On February 20, 2018, a former employee of MacLaren Youth Correctional Facility (YCF) filed a lawsuit claiming exposure to asbestos-containing materials. The plaintiff alleges that the facility’s management knowingly allowed staff (and young offenders assigned to the location) to be exposed to asbestos-containing materials while they worked on a project to upgrade campus cottages and buildings. The plaintiff, John N., advised the media that he was knowingly exposed while he spent close to a year and a half supervising a group of youth helping out on some MacLaren YCF remodeling.
The remodeling project was approved by Oregon State Legislature in 2015. The plaintiff was ordered to replace wallboard panels that had been removed in an in-process campus cottage in February 2017 by his supervisor, Mike B. Mike had discovered there was an unexpected tour of state officials. He is a named defendant in the case. He was heard by the plaintiff explaining that he didn’t want the officials to discover the asbestos-containing materials in the walls of Kincaid Cottage.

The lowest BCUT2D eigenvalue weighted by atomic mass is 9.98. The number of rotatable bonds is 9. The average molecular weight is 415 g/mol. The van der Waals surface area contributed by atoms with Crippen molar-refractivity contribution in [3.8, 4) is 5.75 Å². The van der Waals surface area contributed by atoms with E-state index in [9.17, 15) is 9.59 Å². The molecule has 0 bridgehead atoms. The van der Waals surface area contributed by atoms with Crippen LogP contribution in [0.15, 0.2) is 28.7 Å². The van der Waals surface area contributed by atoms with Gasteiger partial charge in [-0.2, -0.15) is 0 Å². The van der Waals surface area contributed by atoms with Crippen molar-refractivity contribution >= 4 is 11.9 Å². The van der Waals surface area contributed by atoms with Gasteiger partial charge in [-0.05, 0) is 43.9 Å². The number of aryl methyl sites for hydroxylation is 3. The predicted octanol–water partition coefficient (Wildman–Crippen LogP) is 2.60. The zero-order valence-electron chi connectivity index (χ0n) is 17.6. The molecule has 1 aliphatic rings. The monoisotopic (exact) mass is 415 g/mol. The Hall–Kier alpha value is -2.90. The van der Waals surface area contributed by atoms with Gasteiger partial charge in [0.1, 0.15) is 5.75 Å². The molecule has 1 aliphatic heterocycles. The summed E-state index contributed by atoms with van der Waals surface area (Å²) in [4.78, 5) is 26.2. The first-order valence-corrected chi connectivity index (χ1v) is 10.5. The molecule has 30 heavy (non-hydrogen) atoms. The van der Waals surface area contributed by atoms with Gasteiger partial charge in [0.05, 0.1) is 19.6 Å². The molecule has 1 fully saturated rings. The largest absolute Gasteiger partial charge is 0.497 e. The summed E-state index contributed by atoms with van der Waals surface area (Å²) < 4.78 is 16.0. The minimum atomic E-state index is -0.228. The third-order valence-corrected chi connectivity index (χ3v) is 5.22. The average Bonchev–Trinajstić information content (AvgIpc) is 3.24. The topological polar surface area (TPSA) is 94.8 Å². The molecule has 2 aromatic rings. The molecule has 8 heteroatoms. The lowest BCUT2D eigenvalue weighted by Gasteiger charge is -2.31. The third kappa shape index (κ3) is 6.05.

The plaintiff was alarmed by the information and was floored that management had not advised anyone of the situation. John alleges that after his supervisor made this confession to him and a painter on site, they were put on administrative leave. He was accused of assisting minors on site in concealing items that were not allowed at the facility while he supervised teams of youth working on the remodel.
John, the plaintiff, filed a complaint with Occupational and Safety Administration (OSHA) within the month. A fine was levied against Oregon Youth Authority (OYA) for dual violations of the Oregon Safe Employment Act. OSHA’s investigation also found negligence on the part of OYA in notifying employees about the presence of the asbestos-containing materials he, other workers and the youth crews were exposed to on site. The organization was also found non-compliant in providing necessary employee training regarding asbestos.
John N. was also fired only days after OYA was formally fined. As retaliating against an employee is also in violation of employment law, John is asking for damages amounting to $935,000.
If you have questions regarding an unsafe workplace or if you are experiencing retaliation in the workplace, please get in touch with one of the experienced California employment law attorneys at Blumenthal Nordrehaug Bhowmik De Blouw LLP.